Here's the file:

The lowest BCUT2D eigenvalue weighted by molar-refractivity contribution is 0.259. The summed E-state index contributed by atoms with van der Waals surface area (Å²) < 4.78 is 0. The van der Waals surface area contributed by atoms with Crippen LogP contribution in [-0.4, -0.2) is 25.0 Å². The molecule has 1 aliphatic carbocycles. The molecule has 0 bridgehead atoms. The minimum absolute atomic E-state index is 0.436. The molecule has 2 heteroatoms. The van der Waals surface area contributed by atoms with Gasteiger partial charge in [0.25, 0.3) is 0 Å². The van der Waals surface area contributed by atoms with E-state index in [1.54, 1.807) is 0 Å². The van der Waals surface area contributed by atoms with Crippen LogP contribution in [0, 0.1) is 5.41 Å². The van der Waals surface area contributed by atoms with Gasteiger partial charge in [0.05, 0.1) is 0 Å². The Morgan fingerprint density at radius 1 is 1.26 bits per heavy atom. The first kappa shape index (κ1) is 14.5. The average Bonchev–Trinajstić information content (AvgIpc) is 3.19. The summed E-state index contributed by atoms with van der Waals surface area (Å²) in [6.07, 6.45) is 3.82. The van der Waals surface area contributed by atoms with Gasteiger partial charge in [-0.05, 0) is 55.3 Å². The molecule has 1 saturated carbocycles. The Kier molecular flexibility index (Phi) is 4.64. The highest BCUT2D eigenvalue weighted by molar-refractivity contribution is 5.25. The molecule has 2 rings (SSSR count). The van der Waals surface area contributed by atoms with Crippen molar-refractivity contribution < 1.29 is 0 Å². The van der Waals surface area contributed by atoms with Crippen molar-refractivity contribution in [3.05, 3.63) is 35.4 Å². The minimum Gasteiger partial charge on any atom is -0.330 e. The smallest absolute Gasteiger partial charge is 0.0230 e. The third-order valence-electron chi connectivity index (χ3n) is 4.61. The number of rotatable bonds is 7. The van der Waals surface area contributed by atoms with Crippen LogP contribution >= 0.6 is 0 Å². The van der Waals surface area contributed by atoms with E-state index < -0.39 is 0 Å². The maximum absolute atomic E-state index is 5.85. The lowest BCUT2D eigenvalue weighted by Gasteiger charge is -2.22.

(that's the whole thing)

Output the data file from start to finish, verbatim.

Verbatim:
The lowest BCUT2D eigenvalue weighted by molar-refractivity contribution is 0.259. The summed E-state index contributed by atoms with van der Waals surface area (Å²) < 4.78 is 0. The van der Waals surface area contributed by atoms with Crippen LogP contribution in [-0.4, -0.2) is 25.0 Å². The molecule has 1 aliphatic carbocycles. The molecule has 0 bridgehead atoms. The minimum absolute atomic E-state index is 0.436. The molecule has 2 heteroatoms. The van der Waals surface area contributed by atoms with Gasteiger partial charge in [0.25, 0.3) is 0 Å². The van der Waals surface area contributed by atoms with E-state index in [1.54, 1.807) is 0 Å². The van der Waals surface area contributed by atoms with Crippen LogP contribution in [0, 0.1) is 5.41 Å². The van der Waals surface area contributed by atoms with Gasteiger partial charge in [0.05, 0.1) is 0 Å². The Morgan fingerprint density at radius 1 is 1.26 bits per heavy atom. The first kappa shape index (κ1) is 14.5. The average Bonchev–Trinajstić information content (AvgIpc) is 3.19. The summed E-state index contributed by atoms with van der Waals surface area (Å²) in [6.07, 6.45) is 3.82. The van der Waals surface area contributed by atoms with Gasteiger partial charge in [-0.05, 0) is 55.3 Å². The molecule has 1 saturated carbocycles. The Kier molecular flexibility index (Phi) is 4.64. The highest BCUT2D eigenvalue weighted by molar-refractivity contribution is 5.25. The molecule has 2 rings (SSSR count). The van der Waals surface area contributed by atoms with Crippen molar-refractivity contribution < 1.29 is 0 Å². The van der Waals surface area contributed by atoms with Crippen molar-refractivity contribution in [3.05, 3.63) is 35.4 Å². The minimum Gasteiger partial charge on any atom is -0.330 e. The smallest absolute Gasteiger partial charge is 0.0230 e. The third-order valence-electron chi connectivity index (χ3n) is 4.61. The number of rotatable bonds is 7. The van der Waals surface area contributed by atoms with Crippen LogP contribution >= 0.6 is 0 Å². The van der Waals surface area contributed by atoms with E-state index < -0.39 is 0 Å². The maximum absolute atomic E-state index is 5.85. The lowest BCUT2D eigenvalue weighted by Gasteiger charge is -2.22.